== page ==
MILWAUKEE – The ACLU of Wisconsin today condemned the Wisconsin Supreme Court’s recent adoption of a redistricting map that is anti-democratic and highly partisan.
Melinda Brennan, the Executive Director of the ACLU of Wisconsin, said the following:
“Over the last decade, extreme partisan gerrymandering has turned Wisconsin’s redistricting process into a political tool used to manipulate the outcome of elections. On Friday, the Wisconsin Supreme Court took that injustice a step further, adopting maps that dilute the power of Black and Brown voters and further undermine representative democracy. Redistricting aims to ensure maps accurately reflect population changes and racial diversity. Still, in Wisconsin, the process continues to be hijacked by politicians who use it to maintain power regardless of the will of the voters. Decisions on who holds elected office should be decided by voters, not politicians who draw maps to keep themselves in office.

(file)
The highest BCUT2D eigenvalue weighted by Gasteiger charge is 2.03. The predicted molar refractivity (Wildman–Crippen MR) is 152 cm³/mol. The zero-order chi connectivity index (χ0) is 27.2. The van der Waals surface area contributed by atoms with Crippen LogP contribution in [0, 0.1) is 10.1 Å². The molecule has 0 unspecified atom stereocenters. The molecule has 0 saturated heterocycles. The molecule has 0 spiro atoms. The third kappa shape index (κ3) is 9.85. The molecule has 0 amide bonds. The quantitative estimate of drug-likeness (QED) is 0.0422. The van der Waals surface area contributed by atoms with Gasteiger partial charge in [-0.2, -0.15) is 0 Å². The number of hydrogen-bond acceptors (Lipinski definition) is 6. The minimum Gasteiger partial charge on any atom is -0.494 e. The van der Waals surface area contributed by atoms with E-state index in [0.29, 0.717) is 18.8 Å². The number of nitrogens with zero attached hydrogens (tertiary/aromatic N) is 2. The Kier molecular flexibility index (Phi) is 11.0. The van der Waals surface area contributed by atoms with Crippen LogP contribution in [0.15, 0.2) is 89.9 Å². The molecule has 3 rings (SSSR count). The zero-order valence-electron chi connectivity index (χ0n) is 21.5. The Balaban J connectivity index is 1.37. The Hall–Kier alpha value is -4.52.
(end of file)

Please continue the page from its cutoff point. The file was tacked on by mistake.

Maps as racially discriminatory and politically gerrymandered as the one the court ultimately selected also allow politicians to insulate themselves more easily from public accountability. When the power of voters is compromised because of the way district lines are drawn, elected officials feel more emboldened to make decisions that go against the interests of those they are elected to serve, knowing that the composition of districts is so skewed in their favor that voting them out – even when they are unpopular – is that much more difficult. A system that allows politicians to shield themselves from answering to their constituents by actively eroding the power of voters is anathema to democracy.
While Friday’s Supreme Court ruling has dealt yet another blow to Wisconsin’s democracy, we cannot allow ourselves to give up. Our vote is still powerful.
The courts are trying to stop the progress of voting rights for Black and Brown voters in the United States, and we can’t let them do it. We must prove them wrong by exercising our right to vote in upcoming elections. Anti-democratic forces can be checked by people motivated to use their votes. Gerrymandering doesn’t affect statewide races, like senator, governor, or state supreme court. And attempts to dilute votes in legislative districts must not discourage people from exercising their franchise and making their voices heard.”